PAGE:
©Silberschatz, Korth and Sudarshan6.14Database System Concepts Assertion Example Every loan has at least one borrower who maintains an account with a minimum balance or $1000.00 create assertion balance-constraint check (not exists ( select * from loan where not exists ( select * from borrower, depositor, account where loan loan-number = borrower loan-number and borrower customer-name = depositor customer-name and depositor account-number = account.account-number and account balance >= 1000)))
©Silberschatz, Korth and Sudarshan6.15Database System ConceptsTriggers A trigger is a statement that is executed automatically by the system as a side effect of a modification to the database. To design a trigger mechanism, we must: Specify the conditions under which the trigger is to be executed. Specify the actions to be taken when the trigger executes. Triggers introduced to SQL standard in SQL:1999, but supported even earlier using non-standard syntax by most databases.
©Silberschatz, Korth and Sudarshan6.16Database System Concepts Trigger Example Suppose that instead of allowing negative account balances, the bank deals with overdrafts by setting the account balance to zero creating a loan in the amount of the overdraft giving this loan a loan number identical to the account number of the overdrawn account The condition for executing the trigger is an update to the account relation that results in a negative balance value.
©Silberschatz, Korth and Sudarshan6.17Database System Concepts External World Actions We sometimes require external world actions, such as re-ordering an item whose quantity in a warehouse has become small, or turning on an alarm light, to be triggered on a database update Triggers cannot be used to directly implement external-world actions, BUT Triggers can be used to record actions-to-be-taken in a separate table, and we can have an external process that repeatedly scans the table and carries out external-world actions. E.g. Suppose a warehouse has the following tables inventory(item, level): How much of each item is in the warehouse minlevel(item, level) : What is the minimum desired level of each item reorder(item, amount): What quantity should we re-order at a time orders(item, amount) : Orders to be placed (read by external process)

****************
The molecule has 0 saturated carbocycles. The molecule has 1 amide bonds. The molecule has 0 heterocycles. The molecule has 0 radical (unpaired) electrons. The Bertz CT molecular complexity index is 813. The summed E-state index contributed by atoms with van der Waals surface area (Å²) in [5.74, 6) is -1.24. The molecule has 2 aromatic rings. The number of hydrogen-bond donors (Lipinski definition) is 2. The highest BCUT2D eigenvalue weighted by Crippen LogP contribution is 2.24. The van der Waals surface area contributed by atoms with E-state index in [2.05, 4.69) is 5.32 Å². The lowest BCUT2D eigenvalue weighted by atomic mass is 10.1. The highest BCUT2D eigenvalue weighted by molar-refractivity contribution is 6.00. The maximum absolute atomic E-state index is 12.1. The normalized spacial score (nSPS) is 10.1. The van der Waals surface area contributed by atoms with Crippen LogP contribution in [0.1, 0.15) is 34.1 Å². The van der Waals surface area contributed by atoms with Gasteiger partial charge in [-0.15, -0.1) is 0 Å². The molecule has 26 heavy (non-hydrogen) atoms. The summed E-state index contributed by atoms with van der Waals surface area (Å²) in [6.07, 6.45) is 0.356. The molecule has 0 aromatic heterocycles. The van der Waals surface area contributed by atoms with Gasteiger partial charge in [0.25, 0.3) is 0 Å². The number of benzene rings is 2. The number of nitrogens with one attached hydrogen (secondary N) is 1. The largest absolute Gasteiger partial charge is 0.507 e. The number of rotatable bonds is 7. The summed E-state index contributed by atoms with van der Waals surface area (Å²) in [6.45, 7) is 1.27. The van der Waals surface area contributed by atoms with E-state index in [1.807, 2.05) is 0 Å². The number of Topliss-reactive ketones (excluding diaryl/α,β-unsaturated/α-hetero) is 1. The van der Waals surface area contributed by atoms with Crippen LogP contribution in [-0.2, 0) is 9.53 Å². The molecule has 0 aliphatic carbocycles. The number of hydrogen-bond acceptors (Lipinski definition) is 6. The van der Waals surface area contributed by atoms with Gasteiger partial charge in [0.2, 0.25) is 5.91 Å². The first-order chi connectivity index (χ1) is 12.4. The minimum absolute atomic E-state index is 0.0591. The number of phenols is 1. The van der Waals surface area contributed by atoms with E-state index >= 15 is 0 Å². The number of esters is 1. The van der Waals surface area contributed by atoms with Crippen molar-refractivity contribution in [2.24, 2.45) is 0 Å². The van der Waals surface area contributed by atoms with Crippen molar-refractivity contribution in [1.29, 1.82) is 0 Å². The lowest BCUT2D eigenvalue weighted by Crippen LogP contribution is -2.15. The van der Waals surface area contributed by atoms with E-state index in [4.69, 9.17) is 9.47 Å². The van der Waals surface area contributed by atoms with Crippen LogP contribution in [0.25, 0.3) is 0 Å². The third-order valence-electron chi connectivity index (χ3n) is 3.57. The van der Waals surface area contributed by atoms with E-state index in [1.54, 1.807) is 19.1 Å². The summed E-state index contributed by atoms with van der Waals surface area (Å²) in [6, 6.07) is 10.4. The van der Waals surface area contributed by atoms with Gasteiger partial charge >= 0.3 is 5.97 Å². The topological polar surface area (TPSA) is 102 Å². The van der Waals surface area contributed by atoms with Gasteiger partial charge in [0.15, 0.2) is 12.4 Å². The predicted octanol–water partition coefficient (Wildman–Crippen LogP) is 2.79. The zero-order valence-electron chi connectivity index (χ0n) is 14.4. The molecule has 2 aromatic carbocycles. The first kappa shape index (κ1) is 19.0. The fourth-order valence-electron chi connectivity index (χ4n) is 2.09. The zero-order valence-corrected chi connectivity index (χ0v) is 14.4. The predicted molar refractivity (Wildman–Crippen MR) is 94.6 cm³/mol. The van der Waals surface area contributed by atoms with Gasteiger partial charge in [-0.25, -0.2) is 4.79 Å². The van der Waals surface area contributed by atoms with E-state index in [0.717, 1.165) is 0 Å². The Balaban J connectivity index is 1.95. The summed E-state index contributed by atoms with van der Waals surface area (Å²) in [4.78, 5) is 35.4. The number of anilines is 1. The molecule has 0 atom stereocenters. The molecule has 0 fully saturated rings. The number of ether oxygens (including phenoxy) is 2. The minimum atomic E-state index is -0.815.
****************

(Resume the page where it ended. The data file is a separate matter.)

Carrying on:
©Silberschatz, Korth and Sudarshan6.18Database System Concepts When Not To Use Triggers Triggers were once used for tasks such as maintaining summary data (e.g. total salary of each department) Replicating databases by recording changes to special relations (called change or delta relations) and having a separate process that applies the changes over to a replica There are better ways of doing these now: Databases today provide built in materialized view facilities to maintain summary data Databases provide built-in support for replication Encapsulation facilities can be used instead of triggers in many cases Define methods to update fields Carry out actions as part of the update methods instead of through a trigger